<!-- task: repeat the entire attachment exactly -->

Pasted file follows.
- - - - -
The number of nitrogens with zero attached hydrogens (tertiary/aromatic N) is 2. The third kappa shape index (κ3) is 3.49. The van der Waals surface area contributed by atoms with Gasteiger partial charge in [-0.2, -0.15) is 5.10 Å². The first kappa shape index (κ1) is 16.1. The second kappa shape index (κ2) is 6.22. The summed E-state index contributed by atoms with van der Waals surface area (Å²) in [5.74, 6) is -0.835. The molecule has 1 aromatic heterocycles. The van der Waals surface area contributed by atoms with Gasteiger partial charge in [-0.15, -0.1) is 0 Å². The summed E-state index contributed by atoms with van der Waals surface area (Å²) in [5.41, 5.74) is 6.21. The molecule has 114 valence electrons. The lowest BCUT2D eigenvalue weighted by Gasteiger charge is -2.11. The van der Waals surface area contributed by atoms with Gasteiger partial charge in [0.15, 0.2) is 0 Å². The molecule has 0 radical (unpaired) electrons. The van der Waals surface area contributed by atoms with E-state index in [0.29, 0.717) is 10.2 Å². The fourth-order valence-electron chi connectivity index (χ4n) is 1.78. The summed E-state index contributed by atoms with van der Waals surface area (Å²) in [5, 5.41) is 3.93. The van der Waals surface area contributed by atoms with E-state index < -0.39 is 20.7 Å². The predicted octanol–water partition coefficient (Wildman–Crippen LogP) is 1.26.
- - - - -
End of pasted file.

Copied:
The number of nitrogens with zero attached hydrogens (tertiary/aromatic N) is 2. The third kappa shape index (κ3) is 3.49. The van der Waals surface area contributed by atoms with Gasteiger partial charge in [-0.2, -0.15) is 5.10 Å². The first kappa shape index (κ1) is 16.1. The second kappa shape index (κ2) is 6.22. The summed E-state index contributed by atoms with van der Waals surface area (Å²) in [5.74, 6) is -0.835. The molecule has 1 aromatic heterocycles. The van der Waals surface area contributed by atoms with Gasteiger partial charge in [-0.15, -0.1) is 0 Å². The summed E-state index contributed by atoms with van der Waals surface area (Å²) in [5.41, 5.74) is 6.21. The molecule has 114 valence electrons. The lowest BCUT2D eigenvalue weighted by Gasteiger charge is -2.11. The van der Waals surface area contributed by atoms with Gasteiger partial charge in [0.15, 0.2) is 0 Å². The molecule has 0 radical (unpaired) electrons. The van der Waals surface area contributed by atoms with E-state index in [0.29, 0.717) is 10.2 Å². The fourth-order valence-electron chi connectivity index (χ4n) is 1.78. The summed E-state index contributed by atoms with van der Waals surface area (Å²) in [5, 5.41) is 3.93. The van der Waals surface area contributed by atoms with E-state index < -0.39 is 20.7 Å². The predicted octanol–water partition coefficient (Wildman–Crippen LogP) is 1.26.